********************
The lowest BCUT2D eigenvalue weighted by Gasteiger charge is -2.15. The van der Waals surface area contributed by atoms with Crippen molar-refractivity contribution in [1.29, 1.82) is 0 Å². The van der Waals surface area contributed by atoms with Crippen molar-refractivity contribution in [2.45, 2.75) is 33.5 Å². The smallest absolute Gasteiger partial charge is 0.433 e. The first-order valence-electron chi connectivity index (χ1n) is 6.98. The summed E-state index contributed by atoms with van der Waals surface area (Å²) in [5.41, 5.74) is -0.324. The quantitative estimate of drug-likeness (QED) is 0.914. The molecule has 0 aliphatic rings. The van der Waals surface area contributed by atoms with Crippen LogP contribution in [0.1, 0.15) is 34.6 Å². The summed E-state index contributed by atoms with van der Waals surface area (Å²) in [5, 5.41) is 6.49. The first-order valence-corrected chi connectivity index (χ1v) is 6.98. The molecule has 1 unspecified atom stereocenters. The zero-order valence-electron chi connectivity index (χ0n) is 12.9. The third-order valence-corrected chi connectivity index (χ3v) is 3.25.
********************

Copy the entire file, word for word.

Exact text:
The lowest BCUT2D eigenvalue weighted by Gasteiger charge is -2.15. The van der Waals surface area contributed by atoms with Crippen molar-refractivity contribution in [1.29, 1.82) is 0 Å². The van der Waals surface area contributed by atoms with Crippen molar-refractivity contribution in [2.45, 2.75) is 33.5 Å². The smallest absolute Gasteiger partial charge is 0.433 e. The first-order valence-electron chi connectivity index (χ1n) is 6.98. The summed E-state index contributed by atoms with van der Waals surface area (Å²) in [5.41, 5.74) is -0.324. The quantitative estimate of drug-likeness (QED) is 0.914. The molecule has 0 aliphatic rings. The van der Waals surface area contributed by atoms with Crippen LogP contribution in [0.1, 0.15) is 34.6 Å². The summed E-state index contributed by atoms with van der Waals surface area (Å²) in [5, 5.41) is 6.49. The first-order valence-corrected chi connectivity index (χ1v) is 6.98. The molecule has 1 unspecified atom stereocenters. The zero-order valence-electron chi connectivity index (χ0n) is 12.9. The third-order valence-corrected chi connectivity index (χ3v) is 3.25.